A little over a year ago, I wrote an article entitled "Digital Display Network Technology and Disaster Preparedness," in which I outlined some of the arrangements that WireSpring has made in order to withstand a disaster, and rebound after the coast has cleared (I mean that figuratively and literally - Florida is a hotbed of hurricane activity this time of year). In the wake of the devastation left by Hurricane Katrina, I thought it might be useful to document some of the upgrades that we've completed over the past year to make our organization even more resilient against a disaster, natural or otherwise. After all, even a thunderstorm or clerical error at your electric or phone company could leave you without power or connectivity for a while, so it's important to be prepared. Hopefully these tips will be helpful as you update your own disaster plans as well.
First off, everything that I outlined in my article last year - industrial server hardware, multiple datacenter facilities, distributed CRM, etc. -- is still in place and running nicely. Our distributed service infrastructure has proven to be extremely scalable and fault-tolerant, with all of our customers' digital signage and self-service kiosk networks running smoothly even during the worst of 2004's hurricane season. This experience also helped us identify ways to further strengthen our customer support tools in situations where our headquarters loses power or is otherwise uninhabitable.
Except for resources like online documentation and pre-recorded video tutorials, technical support must be provided by an actual human being. Thus, all of the server upgrades and off-site backup locations in the world can't help unless our support engineers are able to communicate with customers. Our first line of defense here is our live chat system, which many customers have adopted as their preferred support medium. Since it's a hosted service (just like our CRM suite), the live chat system continues to function in the event that our headquarters is shut down or left without power. Our support staff can log into the system remotely and have access to the same interface that they have in the main office. We've also beefed up our email setup from the original, redundant 2-tiered system to a multi-site redundant N-tiered system to ensure that email for the entire organization remains available.
Perhaps most importantly, we performed a total overhaul of our phone system, switching from a traditional analog PBX to a digital IP PBX. Aside from obvious benefits like ease-of-configuration and call queueing, the new system allows us to do something that I previously thought was impossible - provide seamless, off-site access to our phone system and inbound/outbound calls, even when our headquarters is without power or connectivity. Thus, if our facility loses power or we evacuate in anticipation of a disaster, each staff member - from sales to tech support to accounting - can use their physical handset or a software program to handle calls from an off-site location. Similarly, staff members who normally work out of other offices (domestic or international) can keep working without interruption. All inbound and outbound calls are automatically routed through backup PBX servers in other states, so callers never know the difference. The final technology component comes in the form of cellular modems, which are used for off-site connectivity in the event that cable or phone lines go down. (We're currently using Sprint's CDMA/1xRTT network, though we're really waiting for their EVDO service to become available in early 2006.)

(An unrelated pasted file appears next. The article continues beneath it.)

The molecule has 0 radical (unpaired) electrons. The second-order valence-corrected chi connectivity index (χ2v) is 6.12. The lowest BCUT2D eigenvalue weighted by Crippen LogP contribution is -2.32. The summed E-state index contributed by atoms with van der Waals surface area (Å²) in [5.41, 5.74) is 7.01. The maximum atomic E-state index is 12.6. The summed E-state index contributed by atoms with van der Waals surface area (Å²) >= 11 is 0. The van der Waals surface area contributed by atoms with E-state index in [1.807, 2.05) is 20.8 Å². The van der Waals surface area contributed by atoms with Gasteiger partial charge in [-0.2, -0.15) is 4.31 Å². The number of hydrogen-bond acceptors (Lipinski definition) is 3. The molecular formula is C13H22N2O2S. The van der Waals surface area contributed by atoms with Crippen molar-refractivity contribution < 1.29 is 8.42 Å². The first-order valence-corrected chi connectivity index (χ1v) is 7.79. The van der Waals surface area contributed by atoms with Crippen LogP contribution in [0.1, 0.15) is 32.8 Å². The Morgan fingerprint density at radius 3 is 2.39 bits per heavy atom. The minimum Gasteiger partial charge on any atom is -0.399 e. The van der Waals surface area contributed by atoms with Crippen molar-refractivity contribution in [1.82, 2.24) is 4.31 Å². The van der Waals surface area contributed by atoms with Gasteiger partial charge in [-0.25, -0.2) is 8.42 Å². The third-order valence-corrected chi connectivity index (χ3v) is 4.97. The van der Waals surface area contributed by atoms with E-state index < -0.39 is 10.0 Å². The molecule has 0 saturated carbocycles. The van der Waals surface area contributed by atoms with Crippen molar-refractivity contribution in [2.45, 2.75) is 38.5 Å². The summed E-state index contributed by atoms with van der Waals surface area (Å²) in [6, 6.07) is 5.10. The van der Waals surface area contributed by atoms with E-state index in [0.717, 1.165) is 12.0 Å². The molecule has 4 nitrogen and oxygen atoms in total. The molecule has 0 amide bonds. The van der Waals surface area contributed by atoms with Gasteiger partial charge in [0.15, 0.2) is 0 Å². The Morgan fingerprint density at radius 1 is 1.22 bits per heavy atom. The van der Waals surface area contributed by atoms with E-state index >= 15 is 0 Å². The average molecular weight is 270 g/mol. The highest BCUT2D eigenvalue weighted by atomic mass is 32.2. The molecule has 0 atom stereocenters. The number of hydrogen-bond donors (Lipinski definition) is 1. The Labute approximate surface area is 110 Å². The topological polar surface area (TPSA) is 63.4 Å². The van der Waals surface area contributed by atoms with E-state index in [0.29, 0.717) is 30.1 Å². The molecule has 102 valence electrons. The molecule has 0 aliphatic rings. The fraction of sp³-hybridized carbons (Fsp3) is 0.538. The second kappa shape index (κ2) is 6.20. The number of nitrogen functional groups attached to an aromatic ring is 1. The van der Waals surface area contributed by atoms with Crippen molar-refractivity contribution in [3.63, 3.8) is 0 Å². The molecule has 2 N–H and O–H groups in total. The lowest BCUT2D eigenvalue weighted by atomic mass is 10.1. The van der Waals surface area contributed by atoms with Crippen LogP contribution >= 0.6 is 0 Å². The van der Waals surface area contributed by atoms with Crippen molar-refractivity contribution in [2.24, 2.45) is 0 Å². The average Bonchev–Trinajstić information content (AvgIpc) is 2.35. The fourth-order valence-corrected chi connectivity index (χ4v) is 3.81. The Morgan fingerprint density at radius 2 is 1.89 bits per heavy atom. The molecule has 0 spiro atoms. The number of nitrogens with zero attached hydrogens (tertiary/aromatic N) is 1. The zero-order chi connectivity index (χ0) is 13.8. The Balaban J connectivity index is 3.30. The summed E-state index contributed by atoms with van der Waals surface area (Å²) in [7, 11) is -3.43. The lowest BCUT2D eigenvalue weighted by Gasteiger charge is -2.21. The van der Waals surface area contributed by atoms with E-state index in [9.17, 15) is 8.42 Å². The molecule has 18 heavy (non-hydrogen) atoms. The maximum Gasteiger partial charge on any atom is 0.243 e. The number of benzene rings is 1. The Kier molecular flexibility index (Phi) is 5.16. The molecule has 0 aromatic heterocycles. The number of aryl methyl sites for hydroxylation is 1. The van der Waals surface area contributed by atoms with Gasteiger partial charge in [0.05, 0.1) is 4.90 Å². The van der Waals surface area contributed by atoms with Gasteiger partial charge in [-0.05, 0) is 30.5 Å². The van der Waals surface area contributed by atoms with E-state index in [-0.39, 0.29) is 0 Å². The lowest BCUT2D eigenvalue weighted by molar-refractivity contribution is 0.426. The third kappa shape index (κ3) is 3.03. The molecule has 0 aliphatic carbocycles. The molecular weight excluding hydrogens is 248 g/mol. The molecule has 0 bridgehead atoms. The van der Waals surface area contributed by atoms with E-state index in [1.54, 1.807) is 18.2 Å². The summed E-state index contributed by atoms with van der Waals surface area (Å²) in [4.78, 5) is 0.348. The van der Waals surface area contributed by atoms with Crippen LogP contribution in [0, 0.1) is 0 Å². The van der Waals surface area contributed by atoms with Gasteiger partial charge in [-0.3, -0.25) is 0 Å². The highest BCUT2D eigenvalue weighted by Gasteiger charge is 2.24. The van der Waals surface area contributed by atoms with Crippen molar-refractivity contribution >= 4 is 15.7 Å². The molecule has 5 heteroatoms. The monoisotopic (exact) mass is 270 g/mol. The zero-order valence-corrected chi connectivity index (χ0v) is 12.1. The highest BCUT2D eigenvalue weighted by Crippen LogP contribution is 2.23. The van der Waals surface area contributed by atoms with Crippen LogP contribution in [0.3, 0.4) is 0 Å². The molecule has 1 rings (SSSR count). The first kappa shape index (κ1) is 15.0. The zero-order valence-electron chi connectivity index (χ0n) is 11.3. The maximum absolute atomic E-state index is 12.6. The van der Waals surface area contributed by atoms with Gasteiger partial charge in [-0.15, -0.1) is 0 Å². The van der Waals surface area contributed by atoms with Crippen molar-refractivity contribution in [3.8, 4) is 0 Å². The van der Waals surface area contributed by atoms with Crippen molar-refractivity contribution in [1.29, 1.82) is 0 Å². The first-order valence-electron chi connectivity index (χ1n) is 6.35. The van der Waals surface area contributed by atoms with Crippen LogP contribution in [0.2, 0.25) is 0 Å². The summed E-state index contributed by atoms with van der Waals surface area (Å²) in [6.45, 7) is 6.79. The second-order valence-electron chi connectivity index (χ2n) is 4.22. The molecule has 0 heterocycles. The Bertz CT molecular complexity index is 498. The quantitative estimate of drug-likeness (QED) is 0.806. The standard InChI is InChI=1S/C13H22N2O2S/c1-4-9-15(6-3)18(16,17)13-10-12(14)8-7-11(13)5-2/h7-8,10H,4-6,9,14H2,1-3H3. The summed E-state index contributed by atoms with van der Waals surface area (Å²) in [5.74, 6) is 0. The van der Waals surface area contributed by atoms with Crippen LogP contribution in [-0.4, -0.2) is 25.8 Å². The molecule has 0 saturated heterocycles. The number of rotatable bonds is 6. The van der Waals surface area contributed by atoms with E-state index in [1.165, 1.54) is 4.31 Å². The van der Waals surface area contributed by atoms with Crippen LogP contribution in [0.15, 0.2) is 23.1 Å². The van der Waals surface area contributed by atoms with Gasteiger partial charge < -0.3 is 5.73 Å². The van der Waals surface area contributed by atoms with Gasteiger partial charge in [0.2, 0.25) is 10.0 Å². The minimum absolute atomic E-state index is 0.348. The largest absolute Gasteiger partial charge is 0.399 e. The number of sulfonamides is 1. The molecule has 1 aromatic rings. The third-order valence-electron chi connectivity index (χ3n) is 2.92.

Of course, all of this high tech stuff is for naught if you don't have a solid plan in place to actually make it work together, and on short notice. That includes getting our team to safety as quickly as possible, putting communications guidelines in place to make sure that staff members have a reliable method for accessing critical information, and running regular tests to make sure that all off-site failovers and backups work as expected. We had our first chance to test our updated systems when Katrina first slammed into Florida as a category 1 hurricane this August -- with less than 48 hours from initial hurricane watch to building evacuation. Even after our building was locked down and our staff dispersed, our secondary systems came up smoothly. All critical services, including email, phone, and live chat were automatically brought online, and our remote management system continued to tick along as if nothing had happened (which isn't surprising, since it's housed in several secure datacenters across the country). As a result, few if any customers noticed that we weren't in our headquarters, and conference calls, training sessions and support chats were handled just like any other day.
Obviously, we'd all like to live in a world free of hurricanes, earthquakes, tornadoes and worse. But it's unrealistic to ignore these threats or expect that they won't have a direct impact on us. Each step that you take to fortify your organization and prepare for these events helps you better thrive in the face of adversity and provide the support that customers have come to expect. And with more and more customers treating their kiosks and digital signs as critical business tools, this level of service is rapidly becoming a requirement in the marketplace.